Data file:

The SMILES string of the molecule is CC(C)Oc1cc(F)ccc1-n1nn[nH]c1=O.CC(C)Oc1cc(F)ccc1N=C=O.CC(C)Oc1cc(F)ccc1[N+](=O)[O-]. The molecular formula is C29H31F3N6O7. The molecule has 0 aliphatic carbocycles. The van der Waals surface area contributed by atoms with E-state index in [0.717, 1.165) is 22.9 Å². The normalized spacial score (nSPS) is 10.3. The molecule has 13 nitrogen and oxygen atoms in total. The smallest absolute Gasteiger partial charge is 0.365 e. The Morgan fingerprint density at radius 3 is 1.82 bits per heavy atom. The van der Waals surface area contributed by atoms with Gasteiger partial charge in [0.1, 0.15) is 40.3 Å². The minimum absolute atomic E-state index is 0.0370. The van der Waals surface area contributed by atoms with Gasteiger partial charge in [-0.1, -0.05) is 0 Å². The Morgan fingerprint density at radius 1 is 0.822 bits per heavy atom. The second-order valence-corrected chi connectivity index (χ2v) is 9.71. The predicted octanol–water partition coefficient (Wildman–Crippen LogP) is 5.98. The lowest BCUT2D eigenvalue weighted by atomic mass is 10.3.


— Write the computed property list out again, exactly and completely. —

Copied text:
The SMILES string of the molecule is CC(C)Oc1cc(F)ccc1-n1nn[nH]c1=O.CC(C)Oc1cc(F)ccc1N=C=O.CC(C)Oc1cc(F)ccc1[N+](=O)[O-]. The molecular formula is C29H31F3N6O7. The molecule has 0 aliphatic carbocycles. The van der Waals surface area contributed by atoms with E-state index in [0.717, 1.165) is 22.9 Å². The normalized spacial score (nSPS) is 10.3. The molecule has 13 nitrogen and oxygen atoms in total. The smallest absolute Gasteiger partial charge is 0.365 e. The Morgan fingerprint density at radius 3 is 1.82 bits per heavy atom. The van der Waals surface area contributed by atoms with Gasteiger partial charge in [0.1, 0.15) is 40.3 Å². The minimum absolute atomic E-state index is 0.0370. The van der Waals surface area contributed by atoms with Gasteiger partial charge in [-0.1, -0.05) is 0 Å². The Morgan fingerprint density at radius 1 is 0.822 bits per heavy atom. The second-order valence-corrected chi connectivity index (χ2v) is 9.71. The predicted octanol–water partition coefficient (Wildman–Crippen LogP) is 5.98. The lowest BCUT2D eigenvalue weighted by atomic mass is 10.3.